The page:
To be honest? I have to wonder if these staff people don't have to repeat this for their own good as well. I'm sure they have been trained to keep detached to a point, and the response you got was one of the techniques they have to use to do just that. Them knowing what is going on, and having to place their personal stuff to the side has to be hard on them as well. That has to be a hard position to be placed in. As humans we naturally use our feelings, and they are asked to shut them off.

Don't take it personally. The response you received I'm sure was part of the training. It can't be easy to be asked to be 'neutral' especially when children are involved.

I can empathize with you though. I really can.


Thank-you, app.

It helps to hear your perspective about the staff. I think you are right about these staff being trained to detach from the "sides of the story" that parents present to them and to focus mostly on the kids and what they need from the visit.

Thanks so much for your kindness and empathy. hug.gif

#8 nooblette

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Posted 02 October 2010 - 12:33 AM

still please be careful Emily. Something that I've found out is you can't really leave your problems in the hands of the professionals. I know that sounds very "conspiracy theory"ish of me, but really, these people are just paid blokes, not really extremely focused on your safety or wellbeing. (I actually feel this way about doctors offices too after being screwed over on my baby the first month of his life because a nurse was too lazy to hunt up a blood count number at that time and later when he got worse and I INSISTED it turned out he should have been hospitalized on the spot. You can't really trust people entirely for yours or your kids wellbeing, you need to trust your gut and fight for what you know is right!)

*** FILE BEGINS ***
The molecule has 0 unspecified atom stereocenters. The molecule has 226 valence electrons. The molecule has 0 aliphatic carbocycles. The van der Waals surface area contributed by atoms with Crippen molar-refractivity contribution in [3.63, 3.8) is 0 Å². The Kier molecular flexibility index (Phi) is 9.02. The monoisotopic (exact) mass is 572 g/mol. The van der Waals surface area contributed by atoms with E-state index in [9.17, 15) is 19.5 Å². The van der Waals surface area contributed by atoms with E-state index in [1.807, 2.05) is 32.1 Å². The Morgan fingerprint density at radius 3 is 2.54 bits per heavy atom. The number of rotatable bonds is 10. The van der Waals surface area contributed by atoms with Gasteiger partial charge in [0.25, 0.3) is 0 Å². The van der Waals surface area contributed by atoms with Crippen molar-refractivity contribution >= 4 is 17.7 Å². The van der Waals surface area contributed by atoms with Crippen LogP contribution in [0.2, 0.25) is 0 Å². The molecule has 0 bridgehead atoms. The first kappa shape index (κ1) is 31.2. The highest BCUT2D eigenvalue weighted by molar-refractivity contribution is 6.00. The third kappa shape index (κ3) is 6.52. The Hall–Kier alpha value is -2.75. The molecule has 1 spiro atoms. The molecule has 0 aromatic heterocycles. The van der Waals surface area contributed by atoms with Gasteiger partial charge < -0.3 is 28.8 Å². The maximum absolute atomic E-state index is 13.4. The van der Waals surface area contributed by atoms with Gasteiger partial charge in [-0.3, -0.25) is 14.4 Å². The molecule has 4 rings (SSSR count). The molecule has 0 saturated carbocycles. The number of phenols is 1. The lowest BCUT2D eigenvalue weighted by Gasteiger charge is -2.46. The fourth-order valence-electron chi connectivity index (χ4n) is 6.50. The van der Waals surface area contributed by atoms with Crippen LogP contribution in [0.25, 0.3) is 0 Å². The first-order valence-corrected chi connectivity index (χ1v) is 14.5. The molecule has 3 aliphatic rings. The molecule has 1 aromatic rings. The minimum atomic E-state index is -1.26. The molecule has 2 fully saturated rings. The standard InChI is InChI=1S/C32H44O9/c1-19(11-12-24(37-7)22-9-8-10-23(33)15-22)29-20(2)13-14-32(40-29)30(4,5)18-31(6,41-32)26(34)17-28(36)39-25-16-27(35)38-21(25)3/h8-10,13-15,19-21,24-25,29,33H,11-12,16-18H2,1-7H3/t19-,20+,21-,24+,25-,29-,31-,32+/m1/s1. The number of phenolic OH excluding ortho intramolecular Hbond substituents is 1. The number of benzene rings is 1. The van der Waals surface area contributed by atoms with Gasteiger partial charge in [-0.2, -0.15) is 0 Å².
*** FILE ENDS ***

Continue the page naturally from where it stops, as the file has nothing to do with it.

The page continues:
My mom does foster care, and they do supervised visitation with the one boy she's got right now. The mother is not suppose to see them come or go either, HOWEVER, there was a logistic mix up last week and the mom ended up seeing them, their car, license plates whatever. This woman is like an emotionally disturbed drug addict and it upset my mom a lot that she now has some of their personal info and she shouldn't have been able to see them. But logistical mixups happen! So, don't ever think you're overreacting and never have too much confidence in "the system" imo. Watch your own back. Don't be paranoid, but be smart and be safe. Just keep that in mind. Don't override your gut fears and try to employ rationale. Trust your gut and always honor it first and foremost.

Best of luck to you. I personally hope he becomes disenchanted and flakes in a month or two though.......